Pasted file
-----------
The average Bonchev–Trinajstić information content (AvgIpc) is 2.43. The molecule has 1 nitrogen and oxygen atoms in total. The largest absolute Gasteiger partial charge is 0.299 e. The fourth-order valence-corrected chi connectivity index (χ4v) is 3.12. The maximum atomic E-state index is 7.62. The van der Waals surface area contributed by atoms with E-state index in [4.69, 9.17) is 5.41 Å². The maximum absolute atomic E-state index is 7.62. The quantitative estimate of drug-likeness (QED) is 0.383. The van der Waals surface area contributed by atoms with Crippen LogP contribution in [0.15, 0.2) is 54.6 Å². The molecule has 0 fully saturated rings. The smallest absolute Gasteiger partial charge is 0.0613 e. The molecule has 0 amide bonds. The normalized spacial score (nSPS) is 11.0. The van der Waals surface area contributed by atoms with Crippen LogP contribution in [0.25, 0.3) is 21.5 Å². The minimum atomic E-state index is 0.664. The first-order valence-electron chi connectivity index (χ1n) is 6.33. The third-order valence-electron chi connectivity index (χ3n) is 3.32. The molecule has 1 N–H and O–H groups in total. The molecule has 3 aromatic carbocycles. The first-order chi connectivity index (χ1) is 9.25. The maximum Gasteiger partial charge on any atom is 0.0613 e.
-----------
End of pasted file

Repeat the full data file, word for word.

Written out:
The average Bonchev–Trinajstić information content (AvgIpc) is 2.43. The molecule has 1 nitrogen and oxygen atoms in total. The largest absolute Gasteiger partial charge is 0.299 e. The fourth-order valence-corrected chi connectivity index (χ4v) is 3.12. The maximum atomic E-state index is 7.62. The van der Waals surface area contributed by atoms with E-state index in [4.69, 9.17) is 5.41 Å². The maximum absolute atomic E-state index is 7.62. The quantitative estimate of drug-likeness (QED) is 0.383. The van der Waals surface area contributed by atoms with Crippen LogP contribution in [0.15, 0.2) is 54.6 Å². The molecule has 0 fully saturated rings. The smallest absolute Gasteiger partial charge is 0.0613 e. The molecule has 0 amide bonds. The normalized spacial score (nSPS) is 11.0. The van der Waals surface area contributed by atoms with Crippen LogP contribution in [0.25, 0.3) is 21.5 Å². The minimum atomic E-state index is 0.664. The first-order valence-electron chi connectivity index (χ1n) is 6.33. The third-order valence-electron chi connectivity index (χ3n) is 3.32. The molecule has 1 N–H and O–H groups in total. The molecule has 3 aromatic carbocycles. The first-order chi connectivity index (χ1) is 9.25. The maximum Gasteiger partial charge on any atom is 0.0613 e.